derivative with a range of x-values. The algorithm “moves” the points closer and closer together until they resemble a tangent line.
Other types of differencing are forward differencing, and central differencing. When h (the distance between the two points) is greater than zero (i.e. h > 0), you have forward differencing. When h < 0, you have backward differencing. An average of the two methods (using three points) is called central differencing. For a given number of points, central differencing is more accurate. However, you can’t use central differencing at the left and right endpoints because there are no points further to the left or right with which to take an average. These methods come in useful when you have no data from the past or in the future beyond certain points. At these points you have to use forward differencing (left endpoint) and backwards differencing (right endpoint).
Backward Differencing Formula
The formula for backward differencing is:
If you’ve calculated slopes before, you’ll find the calculation very familiar.
Example question: Approximate the derivative of f(x) = x2 + 2x at x = 3 using backwards differencing with a step size of 1.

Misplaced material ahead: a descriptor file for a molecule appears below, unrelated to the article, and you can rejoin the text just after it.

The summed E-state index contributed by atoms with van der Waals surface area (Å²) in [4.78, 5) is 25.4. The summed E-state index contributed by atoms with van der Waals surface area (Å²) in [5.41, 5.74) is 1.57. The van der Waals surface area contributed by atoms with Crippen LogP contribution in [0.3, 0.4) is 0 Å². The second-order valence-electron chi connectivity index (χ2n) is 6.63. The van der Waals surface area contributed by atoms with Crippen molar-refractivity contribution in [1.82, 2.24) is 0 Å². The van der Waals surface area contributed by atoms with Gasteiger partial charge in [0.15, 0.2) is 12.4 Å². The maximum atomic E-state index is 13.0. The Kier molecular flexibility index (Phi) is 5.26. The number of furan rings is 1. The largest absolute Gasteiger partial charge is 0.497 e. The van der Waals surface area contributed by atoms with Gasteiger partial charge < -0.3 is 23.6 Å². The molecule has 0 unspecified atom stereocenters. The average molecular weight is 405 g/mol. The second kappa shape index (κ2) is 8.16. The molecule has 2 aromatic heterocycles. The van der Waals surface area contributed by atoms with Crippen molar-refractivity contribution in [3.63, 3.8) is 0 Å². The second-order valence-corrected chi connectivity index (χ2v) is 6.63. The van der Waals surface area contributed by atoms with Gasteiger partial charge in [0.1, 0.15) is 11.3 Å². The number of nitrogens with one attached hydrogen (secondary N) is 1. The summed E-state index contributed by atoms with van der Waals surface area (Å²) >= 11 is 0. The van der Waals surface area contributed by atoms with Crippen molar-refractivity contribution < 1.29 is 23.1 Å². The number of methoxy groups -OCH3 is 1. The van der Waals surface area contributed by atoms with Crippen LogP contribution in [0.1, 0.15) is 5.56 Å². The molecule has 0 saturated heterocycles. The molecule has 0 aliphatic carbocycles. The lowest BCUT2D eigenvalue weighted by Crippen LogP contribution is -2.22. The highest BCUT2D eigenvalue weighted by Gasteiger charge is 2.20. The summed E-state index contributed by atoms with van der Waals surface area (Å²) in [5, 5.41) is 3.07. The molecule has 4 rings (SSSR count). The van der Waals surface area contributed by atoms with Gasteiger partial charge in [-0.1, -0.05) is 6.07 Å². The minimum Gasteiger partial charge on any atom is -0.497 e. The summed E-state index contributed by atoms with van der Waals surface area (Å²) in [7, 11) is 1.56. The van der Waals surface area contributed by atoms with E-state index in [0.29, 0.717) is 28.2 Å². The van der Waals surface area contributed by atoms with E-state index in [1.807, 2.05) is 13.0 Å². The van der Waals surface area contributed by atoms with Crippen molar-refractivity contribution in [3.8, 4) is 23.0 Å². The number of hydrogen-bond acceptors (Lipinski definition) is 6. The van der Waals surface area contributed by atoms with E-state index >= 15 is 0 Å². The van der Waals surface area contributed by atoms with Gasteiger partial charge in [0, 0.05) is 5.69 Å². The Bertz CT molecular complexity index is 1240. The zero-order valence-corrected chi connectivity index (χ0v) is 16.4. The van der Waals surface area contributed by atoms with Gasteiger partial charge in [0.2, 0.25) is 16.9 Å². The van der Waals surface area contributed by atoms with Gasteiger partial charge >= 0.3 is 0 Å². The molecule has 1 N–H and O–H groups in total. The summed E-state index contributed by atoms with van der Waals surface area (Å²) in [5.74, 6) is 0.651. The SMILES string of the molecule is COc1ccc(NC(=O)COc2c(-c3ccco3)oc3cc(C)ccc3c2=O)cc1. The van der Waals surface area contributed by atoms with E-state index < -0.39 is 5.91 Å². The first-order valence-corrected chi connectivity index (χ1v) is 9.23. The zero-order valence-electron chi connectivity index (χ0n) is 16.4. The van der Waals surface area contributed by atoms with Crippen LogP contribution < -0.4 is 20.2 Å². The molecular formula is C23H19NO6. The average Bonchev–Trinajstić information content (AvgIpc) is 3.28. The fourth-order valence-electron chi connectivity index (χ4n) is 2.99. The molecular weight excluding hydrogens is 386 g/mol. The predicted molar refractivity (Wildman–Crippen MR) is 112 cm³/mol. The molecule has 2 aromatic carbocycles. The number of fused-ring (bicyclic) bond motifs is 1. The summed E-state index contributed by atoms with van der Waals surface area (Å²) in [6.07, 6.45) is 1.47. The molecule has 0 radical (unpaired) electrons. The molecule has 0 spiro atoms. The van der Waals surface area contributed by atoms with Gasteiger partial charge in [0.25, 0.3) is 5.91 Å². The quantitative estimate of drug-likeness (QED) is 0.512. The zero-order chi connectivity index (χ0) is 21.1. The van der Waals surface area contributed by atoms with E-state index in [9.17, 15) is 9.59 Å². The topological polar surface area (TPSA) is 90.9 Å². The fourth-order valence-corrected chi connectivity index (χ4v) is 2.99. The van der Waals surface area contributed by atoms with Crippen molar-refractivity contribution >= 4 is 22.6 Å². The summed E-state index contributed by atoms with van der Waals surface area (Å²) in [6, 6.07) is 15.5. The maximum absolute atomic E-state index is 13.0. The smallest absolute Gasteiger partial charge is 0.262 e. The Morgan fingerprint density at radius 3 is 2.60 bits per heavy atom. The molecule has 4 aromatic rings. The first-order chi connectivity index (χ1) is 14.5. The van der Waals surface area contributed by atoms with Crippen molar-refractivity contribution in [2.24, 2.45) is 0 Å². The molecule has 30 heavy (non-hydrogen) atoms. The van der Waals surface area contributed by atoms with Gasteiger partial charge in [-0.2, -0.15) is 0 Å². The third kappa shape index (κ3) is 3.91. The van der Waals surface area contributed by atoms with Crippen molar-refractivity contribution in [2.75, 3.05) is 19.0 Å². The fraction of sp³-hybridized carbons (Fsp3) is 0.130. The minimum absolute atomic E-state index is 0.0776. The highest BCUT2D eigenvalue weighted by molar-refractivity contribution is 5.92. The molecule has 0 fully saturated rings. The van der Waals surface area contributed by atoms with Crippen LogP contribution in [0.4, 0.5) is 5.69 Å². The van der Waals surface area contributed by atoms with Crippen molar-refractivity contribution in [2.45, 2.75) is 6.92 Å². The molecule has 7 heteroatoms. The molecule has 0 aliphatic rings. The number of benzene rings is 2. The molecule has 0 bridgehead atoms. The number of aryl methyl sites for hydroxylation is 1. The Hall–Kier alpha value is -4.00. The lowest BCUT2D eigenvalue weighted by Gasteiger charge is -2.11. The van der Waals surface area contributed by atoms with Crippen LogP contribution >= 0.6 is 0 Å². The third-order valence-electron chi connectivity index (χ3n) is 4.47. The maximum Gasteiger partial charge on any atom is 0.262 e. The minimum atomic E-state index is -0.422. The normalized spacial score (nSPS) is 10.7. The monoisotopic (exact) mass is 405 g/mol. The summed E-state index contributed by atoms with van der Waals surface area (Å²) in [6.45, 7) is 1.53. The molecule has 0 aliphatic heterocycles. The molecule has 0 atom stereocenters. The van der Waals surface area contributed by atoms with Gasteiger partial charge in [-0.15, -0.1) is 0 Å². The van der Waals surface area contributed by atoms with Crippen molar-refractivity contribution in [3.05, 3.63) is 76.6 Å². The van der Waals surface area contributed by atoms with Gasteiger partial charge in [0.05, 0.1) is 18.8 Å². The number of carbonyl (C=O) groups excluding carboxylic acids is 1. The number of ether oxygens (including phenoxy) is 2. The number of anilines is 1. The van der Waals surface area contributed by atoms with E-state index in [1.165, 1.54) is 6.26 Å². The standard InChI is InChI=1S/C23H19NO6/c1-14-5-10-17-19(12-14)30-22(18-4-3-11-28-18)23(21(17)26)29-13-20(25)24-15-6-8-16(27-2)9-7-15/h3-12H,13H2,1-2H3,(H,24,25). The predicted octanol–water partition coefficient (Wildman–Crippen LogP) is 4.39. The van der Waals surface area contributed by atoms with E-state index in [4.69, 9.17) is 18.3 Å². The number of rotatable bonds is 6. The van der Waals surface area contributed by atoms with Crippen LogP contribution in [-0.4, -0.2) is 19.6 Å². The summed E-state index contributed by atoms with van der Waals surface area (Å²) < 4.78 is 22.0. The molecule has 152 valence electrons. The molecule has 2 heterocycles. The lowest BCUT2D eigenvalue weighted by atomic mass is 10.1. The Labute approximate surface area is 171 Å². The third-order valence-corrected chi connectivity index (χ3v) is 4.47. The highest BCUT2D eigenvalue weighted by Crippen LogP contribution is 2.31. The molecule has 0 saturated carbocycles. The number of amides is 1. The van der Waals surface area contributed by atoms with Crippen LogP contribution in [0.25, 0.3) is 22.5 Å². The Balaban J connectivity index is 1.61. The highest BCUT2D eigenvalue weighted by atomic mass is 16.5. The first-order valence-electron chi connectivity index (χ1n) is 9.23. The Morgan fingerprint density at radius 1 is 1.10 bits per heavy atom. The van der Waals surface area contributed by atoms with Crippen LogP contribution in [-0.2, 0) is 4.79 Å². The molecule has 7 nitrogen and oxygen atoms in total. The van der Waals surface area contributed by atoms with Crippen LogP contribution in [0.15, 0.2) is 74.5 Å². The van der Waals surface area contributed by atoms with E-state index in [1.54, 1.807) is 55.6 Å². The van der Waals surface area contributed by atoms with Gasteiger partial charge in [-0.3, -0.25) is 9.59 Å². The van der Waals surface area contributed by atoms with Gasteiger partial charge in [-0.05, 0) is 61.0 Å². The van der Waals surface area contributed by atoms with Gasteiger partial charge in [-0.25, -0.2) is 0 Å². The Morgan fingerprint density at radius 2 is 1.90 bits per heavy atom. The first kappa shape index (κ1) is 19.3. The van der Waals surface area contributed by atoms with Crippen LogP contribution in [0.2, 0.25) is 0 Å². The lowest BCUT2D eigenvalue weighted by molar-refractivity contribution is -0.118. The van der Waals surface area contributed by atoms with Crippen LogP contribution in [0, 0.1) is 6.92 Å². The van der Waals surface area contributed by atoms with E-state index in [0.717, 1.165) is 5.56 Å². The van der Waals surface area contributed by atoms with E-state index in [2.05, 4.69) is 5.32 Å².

Step 1: Calculate the function value at the given point. For this example, that’s x = 3:
f(3) = 32 + 2(3) = 15
Step 2: Find the function value at one step behind. We’re given that the step size is 1 in the example problem, so we’re calculating the value at x = 2:
f(2) = 22 + 2(2) = 8
Step 3: Insert your values into the formula and solve:
Andasari, V. (2020). Numerical Differentiation. Retrieved September 21, 2020 from: http://people.bu.edu/andasari/courses/Fall2015/LectureNotes/Lecture7_24Sept2015.pdf
Kutz, J. (2013). Data-Driven Modeling & Scientific Computation. Methods for Complex Systems & Big Data. OUP Oxford.
Stephanie Glen. "Backward Differencing" From CalculusHowTo.com: Calculus for the rest of us! https://www.calculushowto.com/backward-differencing/
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